The bears at an Alaska national park are fattening up, and their fans will honor them for it.

Every fall, Katmai National Park and Preserve hosts its annual Fat Bear Week, an online tournament to honor the fattest of the fat bears.

More than 2,200 brown bears call the national park home, and it is “one of the premier brown bear viewing areas in the world,” the National Park Service said.

“As many bear populations around the world decline, Katmai provides some of the few remaining unaltered habitats for these amazing creatures,” the National Park Service said on its website. “At Katmai, scientists are able to study bears in their natural habitat, visitors are able to enjoy unparalleled viewing opportunities, and the bears are able to continue their life cycle largely undisturbed.”

With that many bears around, it’s easy to see how much bears change from spring to the end of summer. Fat Bear Week celebrates that change.

It’s a single-elimination tournament where people can vote on who is the fattest of a two-bear lineup, the park said Monday.

“For each pairing of bears, you will be given the opportunity to vote on our brand new #FatBearWeek website (coming soon),” Katmai National Park and Preserve said on Facebook. “Votes will be considered final at 6:00 pm AKDT on the day of the post. The bear with the most votes advances.”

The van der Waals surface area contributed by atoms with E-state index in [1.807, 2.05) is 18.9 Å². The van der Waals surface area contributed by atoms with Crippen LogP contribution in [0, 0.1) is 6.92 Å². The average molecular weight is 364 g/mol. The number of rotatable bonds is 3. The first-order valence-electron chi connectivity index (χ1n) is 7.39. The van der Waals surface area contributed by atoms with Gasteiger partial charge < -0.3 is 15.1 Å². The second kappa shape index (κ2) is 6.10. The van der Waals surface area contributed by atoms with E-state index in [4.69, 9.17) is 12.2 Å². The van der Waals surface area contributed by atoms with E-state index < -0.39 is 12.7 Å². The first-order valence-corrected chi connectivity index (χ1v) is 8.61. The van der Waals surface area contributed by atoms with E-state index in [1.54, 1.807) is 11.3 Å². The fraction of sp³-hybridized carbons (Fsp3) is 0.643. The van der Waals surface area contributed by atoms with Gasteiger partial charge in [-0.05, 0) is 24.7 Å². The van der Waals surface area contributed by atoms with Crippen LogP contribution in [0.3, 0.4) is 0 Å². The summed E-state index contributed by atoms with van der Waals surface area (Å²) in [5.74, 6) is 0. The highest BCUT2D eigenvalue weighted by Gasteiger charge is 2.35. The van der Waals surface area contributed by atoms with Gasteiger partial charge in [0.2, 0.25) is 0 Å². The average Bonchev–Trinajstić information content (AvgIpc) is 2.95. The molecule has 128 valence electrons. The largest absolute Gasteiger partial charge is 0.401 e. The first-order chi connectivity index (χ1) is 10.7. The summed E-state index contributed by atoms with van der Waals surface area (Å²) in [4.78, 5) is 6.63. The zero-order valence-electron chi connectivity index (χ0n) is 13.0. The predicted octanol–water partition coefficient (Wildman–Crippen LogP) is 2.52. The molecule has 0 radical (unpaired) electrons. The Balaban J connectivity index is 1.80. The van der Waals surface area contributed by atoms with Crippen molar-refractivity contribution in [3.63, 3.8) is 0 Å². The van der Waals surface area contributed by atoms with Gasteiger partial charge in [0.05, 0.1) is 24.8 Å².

The park will share photos of the bears from the beginning of spring to the end of summer, the Department of the Interior said.

“The differences are often huge. In just a few months, the bears have gorged on enough salmon to pack on some serious pounds,” the Department of the Interior said on its website. “While Fat Bear Week is both fun and has gained a lot of attention, it also brings up really important questions about survival and how we’re studying and learning more about these amazing bears.”

A fat bear is healthy. They fatten up as winter gets closer because they rely on their stored fat for energy, the Department of the Interior said. The fatter they are, the more likely they are to make it through winter.

Leading up to that, they eat nonstop in a process called hyperphagia and can gain up to 4 pounds each day.

“The majority of the weight is put on in the late summer once bears enter hyperphagia,” the Department of the Interior said. “Leptin, the chemical that tells the body it’s full, is suppressed which allows for the bears to eat until it’s time to sleep.”

In 2019, bear No. 435 named Holly won the title of fattest bear.

“It was very hard to get a good picture [of Holly] out of the water because she was a submarine for the entire month,” Katmai Conservancy Media Ranger Naomi Boak told NPR last year. “She did not stop fishing, except to dig a belly hole big enough for her to sleep in.”

In August, the park said Bear 747 weighed about 1,400 pounds last year and could go six months without eating because he is so large, McClatchy News reported. He is likely even bigger now. He was a previous Fat Bear Week winner.

“Right here he’s thinking he’s totally gonna win this year,” one commenter said. “I think he’s sick of feeling robbed.”

Fat Bear Week 2020 voting will start Sept. 30.

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